Two points you missed in the article (mostly because Google chose not to reveal or discuss them). First, the way they are retaining the referrer is not through the /url itself, but rather where it is sending you. You actually wind up visiting an interim page when you click on one of the links in the serps. That page is nothing but a Javascript redirect which then contains the original q=keyword in the parameter. They have been using the /url redirects for a while now, but they were using a 302 redirect which passes on the original page as the referrer (which in the case of the AJAX generated serps lost the q= param).

    The second thing that they didn't let on about is that they are actually *cloaking* these new urls from the general public. If you have your status bar enabled, and mouse over the serps, you will see the normal destination page that you expect to see. It is not until you actually click on the url itself (or right click and copy) that the destination appears.

    You have to kind of wonder why exactly it is that they feel it necessary to hide that, ya know?

  5. Who's the kid behind the screen? ;-)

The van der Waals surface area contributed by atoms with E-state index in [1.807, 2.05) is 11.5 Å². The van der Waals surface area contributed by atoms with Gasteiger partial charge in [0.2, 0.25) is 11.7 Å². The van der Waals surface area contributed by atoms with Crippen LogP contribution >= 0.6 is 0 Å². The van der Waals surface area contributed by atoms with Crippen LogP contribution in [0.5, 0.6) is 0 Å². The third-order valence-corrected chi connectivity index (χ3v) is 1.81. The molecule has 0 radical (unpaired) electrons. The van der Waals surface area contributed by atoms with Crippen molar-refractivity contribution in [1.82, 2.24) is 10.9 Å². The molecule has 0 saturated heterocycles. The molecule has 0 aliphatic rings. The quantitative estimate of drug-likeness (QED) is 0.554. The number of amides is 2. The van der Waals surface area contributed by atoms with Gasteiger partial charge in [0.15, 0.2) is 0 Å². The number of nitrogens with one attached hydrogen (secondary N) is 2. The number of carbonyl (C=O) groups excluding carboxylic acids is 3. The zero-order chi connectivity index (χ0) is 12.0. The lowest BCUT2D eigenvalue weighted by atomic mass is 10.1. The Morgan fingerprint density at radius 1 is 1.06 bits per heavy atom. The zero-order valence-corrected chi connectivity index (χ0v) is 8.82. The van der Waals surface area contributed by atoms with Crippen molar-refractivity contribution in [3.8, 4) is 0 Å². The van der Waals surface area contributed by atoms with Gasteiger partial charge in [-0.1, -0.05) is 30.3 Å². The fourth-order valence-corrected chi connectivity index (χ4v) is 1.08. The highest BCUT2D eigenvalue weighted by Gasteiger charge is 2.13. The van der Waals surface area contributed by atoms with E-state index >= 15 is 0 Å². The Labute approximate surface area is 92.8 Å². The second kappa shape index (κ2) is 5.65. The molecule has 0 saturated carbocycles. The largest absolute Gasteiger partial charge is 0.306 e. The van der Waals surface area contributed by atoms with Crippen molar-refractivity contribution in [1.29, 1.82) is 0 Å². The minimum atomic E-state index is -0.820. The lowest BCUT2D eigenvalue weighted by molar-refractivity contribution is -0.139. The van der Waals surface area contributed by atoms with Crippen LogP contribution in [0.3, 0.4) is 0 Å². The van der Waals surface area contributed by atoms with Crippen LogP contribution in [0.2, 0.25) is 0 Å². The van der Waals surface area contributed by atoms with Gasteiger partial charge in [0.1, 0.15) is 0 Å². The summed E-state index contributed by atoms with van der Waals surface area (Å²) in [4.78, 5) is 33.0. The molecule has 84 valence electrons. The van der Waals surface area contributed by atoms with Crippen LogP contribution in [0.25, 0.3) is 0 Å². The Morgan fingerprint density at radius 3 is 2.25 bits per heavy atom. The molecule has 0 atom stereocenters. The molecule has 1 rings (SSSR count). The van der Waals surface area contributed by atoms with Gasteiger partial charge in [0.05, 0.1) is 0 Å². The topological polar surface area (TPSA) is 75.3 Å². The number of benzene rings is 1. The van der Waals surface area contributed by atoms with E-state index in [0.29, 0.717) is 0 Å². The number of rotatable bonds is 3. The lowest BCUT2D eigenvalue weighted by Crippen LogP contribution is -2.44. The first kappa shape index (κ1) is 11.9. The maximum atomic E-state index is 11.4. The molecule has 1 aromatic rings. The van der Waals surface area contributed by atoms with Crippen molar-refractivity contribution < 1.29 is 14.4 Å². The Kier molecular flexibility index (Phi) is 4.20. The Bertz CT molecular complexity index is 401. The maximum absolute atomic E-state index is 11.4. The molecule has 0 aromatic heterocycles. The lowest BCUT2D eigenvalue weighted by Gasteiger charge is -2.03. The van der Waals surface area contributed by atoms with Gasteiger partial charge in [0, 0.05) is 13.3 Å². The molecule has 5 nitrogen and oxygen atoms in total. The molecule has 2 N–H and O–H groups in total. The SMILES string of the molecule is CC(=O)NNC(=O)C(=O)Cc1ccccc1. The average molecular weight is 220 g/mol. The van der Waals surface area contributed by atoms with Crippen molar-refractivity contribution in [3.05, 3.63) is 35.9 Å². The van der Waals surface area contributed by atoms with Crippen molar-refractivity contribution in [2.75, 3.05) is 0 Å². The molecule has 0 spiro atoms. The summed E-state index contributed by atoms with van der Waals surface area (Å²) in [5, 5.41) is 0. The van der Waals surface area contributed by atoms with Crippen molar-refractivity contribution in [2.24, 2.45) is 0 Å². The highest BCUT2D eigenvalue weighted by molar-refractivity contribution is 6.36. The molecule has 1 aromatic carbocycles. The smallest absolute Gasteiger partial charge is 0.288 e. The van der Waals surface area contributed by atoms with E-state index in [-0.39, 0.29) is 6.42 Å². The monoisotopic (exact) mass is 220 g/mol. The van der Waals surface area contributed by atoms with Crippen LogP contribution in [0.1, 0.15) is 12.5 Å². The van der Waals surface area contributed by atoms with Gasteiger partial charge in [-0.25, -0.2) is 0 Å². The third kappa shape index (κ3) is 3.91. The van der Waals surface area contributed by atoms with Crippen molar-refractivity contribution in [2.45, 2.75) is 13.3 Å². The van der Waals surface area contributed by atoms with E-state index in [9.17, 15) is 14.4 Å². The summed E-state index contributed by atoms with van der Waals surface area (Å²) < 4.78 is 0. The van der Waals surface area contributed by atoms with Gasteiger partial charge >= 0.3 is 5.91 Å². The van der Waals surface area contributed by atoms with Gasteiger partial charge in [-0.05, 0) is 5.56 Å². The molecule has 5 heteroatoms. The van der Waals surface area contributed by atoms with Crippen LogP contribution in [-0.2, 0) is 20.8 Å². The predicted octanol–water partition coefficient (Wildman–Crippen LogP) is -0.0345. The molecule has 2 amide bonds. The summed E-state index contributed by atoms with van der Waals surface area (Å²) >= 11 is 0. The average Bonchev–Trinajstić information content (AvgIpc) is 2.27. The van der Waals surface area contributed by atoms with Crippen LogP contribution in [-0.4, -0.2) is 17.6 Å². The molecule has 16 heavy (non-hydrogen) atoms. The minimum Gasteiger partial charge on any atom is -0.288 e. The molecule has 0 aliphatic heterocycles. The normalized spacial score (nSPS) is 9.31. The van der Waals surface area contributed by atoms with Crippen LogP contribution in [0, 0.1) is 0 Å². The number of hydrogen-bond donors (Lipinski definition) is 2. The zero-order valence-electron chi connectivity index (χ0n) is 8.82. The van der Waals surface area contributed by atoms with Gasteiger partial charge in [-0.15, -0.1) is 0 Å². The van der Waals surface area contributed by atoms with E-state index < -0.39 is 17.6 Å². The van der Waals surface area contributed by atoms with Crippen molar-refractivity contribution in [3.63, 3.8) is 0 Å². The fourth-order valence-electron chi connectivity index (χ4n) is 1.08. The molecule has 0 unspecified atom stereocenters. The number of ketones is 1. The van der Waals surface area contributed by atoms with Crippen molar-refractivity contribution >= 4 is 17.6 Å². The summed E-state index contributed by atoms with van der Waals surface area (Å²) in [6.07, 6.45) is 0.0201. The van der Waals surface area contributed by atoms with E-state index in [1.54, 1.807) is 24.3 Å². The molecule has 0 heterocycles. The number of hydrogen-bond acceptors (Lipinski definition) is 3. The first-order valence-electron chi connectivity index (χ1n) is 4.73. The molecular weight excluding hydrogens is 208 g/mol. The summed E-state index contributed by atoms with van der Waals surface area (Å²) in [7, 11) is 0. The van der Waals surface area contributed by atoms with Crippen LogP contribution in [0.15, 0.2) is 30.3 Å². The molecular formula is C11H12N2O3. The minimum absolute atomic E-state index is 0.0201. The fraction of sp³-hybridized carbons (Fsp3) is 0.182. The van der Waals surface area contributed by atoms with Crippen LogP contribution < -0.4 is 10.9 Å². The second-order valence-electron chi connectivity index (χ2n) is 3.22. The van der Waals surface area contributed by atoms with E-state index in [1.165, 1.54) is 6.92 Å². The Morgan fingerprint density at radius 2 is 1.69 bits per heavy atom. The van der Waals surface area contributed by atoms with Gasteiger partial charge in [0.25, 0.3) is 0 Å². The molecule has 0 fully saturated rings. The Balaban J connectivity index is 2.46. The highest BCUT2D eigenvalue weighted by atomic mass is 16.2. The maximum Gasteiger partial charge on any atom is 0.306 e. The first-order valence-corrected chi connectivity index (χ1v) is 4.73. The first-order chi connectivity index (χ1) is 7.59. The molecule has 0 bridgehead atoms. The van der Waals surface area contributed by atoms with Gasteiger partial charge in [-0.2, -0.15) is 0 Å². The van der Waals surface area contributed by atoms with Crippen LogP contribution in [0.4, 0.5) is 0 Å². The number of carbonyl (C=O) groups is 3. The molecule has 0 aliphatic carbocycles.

6. Alex:
    I understand that "Site owners can no longer monitor the list of keywords that people use to find the site and that's not a good thing."
    My point is that if a website is depending on Google - or any other search engine - to determine what search terms bring in viewers, they are relying on something that was provided for free, just via the mechanism that was in place. Changing the mechanism may well mean that free information is no longer available. I see their disappointment but don't think Google is necessarily obligated to cater to their needs. Google's primary obligation is to those who search, not to the targets of the search.

  7. steeleweed:

    You are correct that google has no obligation to provide the search terms that brought in viewers. However, these terms are the basis for creating a successful adwords campaign. Google does benefit from providing the information. Taking away that info will lead to more trial and error testing of adwords which in turn will lead site owners to pull back on many of their bids.

  8. very interesting story, this could break a lot of analytics software

  9. "It is not until you actually click on the url itself (or right click and copy) that the destination appears."

    Yes, and as a user that is what is most annoying! I regularly want to copy URLs, to paste them in my scrapbook etc and they've made it a real pain!

  10. I find the 'steeleweed' comments rather absurd.
    Google is only offering some free Services to trap Webmasters into the paid Sectors of Google.
    In effect Google has hijacked the Web from the ideas of Tim Berners-Lee and his Consortium.

    For Webmasters it is essential that when analyzing Stats Webmasters and Designers can see the Search Term that brought a visitor to the Landing Page.

    If you want to analyze the Search Source you simply copy the URL and replace:


    This will give you the Search Page Results but is a real pain for Webmasters though.